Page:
B.C. patients with rare blood clotting condition after getting AstraZeneca COVID-19 jab fight for exemption
Two people say they nearly died after developing multiple blood clots
Two B.C. residents who developed multiple blood clots after getting their first COVID-19 vaccine are urging health officials to grant patients with the rare condition, called vaccine-induced thrombotic thrombocytopenia (VITT), an exemption from the second dose.
VITT is a rare life-threatening condition that can arise after getting the COVID-19 vaccination with AstraZeneca or Johnson & Johnson, according to the B.C. Centre for Disease Control. Its website states the condition has not been reported with Pfizer or Moderna vaccines.
Squamish resident Melanie Bitner, 47, said she started feeling flu-like symptoms, including a fever, a couple of days after getting her first dose of the AstraZenca COVID-19 vaccine in late April.
About 10 days later, she said she decided to see a doctor when her symptoms went from "bad to worse."
"I thought I was having a kidney infection. The fever continued and I started having really bad pulsing feelings in my back and my kidney area," Bitner told CBC News.
"So I ended up going to a walk-in clinic and they found blood in my urine, which precipitated me going for a blood test."
Bitner said she was immediately rushed to the hematology team at Vancouver General Hospital, where blood tests showed her platelet count had plummeted.
"It was super traumatic ending up in the hospital out of the blue when I've been very healthy my entire life," she said. "I didn't know if I was going to wake up in the morning."
Bitner said doctors found multiple blood clots in her legs and lungs and the experience traumatized her and her family.
"I was making plans for if I didn't survive, I have two teenage children so it was really really scary," she said.
'I started passing blood'
Shaun Mulldoon said he was also rushed to hospital more than two weeks after his first dose of the COVID-19 vaccine in April, and had to undergo an emergency exploratory surgery at Langley Memorial Hospital.
"The abdominal pains went from being tolerable to getting very severe," he said. "I started vomiting and then I started passing blood."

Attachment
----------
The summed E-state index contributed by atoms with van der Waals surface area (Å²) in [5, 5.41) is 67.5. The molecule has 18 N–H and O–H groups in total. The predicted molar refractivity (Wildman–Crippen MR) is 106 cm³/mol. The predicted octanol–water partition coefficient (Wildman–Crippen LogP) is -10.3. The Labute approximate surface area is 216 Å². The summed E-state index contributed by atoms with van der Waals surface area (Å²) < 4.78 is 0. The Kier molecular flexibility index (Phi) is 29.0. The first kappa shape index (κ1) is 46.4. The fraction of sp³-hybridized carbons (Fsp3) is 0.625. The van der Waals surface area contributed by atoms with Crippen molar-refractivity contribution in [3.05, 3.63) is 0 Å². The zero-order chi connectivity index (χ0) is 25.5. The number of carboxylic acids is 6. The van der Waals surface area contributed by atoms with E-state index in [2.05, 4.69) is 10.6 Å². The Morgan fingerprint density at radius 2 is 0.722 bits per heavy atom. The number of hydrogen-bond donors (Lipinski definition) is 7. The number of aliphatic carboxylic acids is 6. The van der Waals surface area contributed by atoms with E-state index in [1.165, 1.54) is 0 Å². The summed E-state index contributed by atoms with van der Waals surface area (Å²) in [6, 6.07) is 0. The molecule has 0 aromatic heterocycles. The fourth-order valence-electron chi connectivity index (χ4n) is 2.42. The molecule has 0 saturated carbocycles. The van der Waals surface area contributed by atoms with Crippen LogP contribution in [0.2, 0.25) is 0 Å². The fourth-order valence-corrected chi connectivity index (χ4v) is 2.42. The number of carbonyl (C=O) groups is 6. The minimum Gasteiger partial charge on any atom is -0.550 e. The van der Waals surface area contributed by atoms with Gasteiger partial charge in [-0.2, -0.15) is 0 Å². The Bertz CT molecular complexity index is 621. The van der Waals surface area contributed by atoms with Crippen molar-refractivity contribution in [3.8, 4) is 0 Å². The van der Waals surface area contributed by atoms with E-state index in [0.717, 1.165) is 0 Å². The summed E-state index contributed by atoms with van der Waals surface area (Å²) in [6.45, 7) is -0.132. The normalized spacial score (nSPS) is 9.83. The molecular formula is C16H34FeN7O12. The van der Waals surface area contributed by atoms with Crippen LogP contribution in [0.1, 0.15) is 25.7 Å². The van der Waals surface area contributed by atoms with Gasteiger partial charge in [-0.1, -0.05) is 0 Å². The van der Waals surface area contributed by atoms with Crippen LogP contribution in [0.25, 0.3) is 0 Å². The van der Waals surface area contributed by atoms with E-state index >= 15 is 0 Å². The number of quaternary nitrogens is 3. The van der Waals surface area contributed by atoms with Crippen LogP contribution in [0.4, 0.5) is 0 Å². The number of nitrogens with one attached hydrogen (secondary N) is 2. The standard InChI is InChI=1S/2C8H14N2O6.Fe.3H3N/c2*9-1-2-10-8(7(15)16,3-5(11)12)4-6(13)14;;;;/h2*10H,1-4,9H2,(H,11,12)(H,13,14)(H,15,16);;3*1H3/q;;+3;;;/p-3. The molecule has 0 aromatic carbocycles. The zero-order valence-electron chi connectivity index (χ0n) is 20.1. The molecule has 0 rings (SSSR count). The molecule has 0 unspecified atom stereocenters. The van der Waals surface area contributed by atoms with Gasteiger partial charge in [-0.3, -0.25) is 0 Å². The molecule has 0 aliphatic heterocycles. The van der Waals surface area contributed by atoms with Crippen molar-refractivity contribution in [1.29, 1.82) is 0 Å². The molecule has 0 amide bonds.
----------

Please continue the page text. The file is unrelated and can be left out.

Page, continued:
He said doctors found a blood clot near his liver that was blocking the blood supply to his small intestine.
"I have no large intestine at the moment, it's not connected to anything and I've lost about two metres of my small intestine, and I've been living like that for about the last six, seven months," said Mulldoon.
He said he lost about 60 pounds and he's waiting for his body to stop producing antibodies before doctors can attempt to reconnect his large intestine.
Not eligible for exemption
Both Mulldoon and Bitner say they are fearful of getting the second dose of the COVID-19 vaccine and have been fighting for months to get an exemption, to no avail.
Mulldoon said when the vaccine passports were introduced in September, he found out from his hematologist that he would not be eligible for a deferral.
"I'm terrified to go get another jab and I don't want to," he said. "I want to take the doctor's advice who is treating me specifically."
Bitner said her hematologist also tried to help her get an exemption due to her condition, but received a response from deputy provincial health officer Brian Emerso, apologizing for the delay and stating that the request is being reviewed.
During Tuesday's COVID-19 briefing, provincial health officer Dr. Bonnie Henry said an exemption program for people like Bitner is underway.
"We have started a process to be able to get people a valid B.C. vaccine card for the B.C. Vaccine Program with the medical exemption, but it is a slow process," she said.
"I'm just feeling really ignored and alone," Bitner said. "I don't know how long they expect me to put my life on hold, my work on hold, my parenting on hold. I don't understand."
With files from Zahra Premji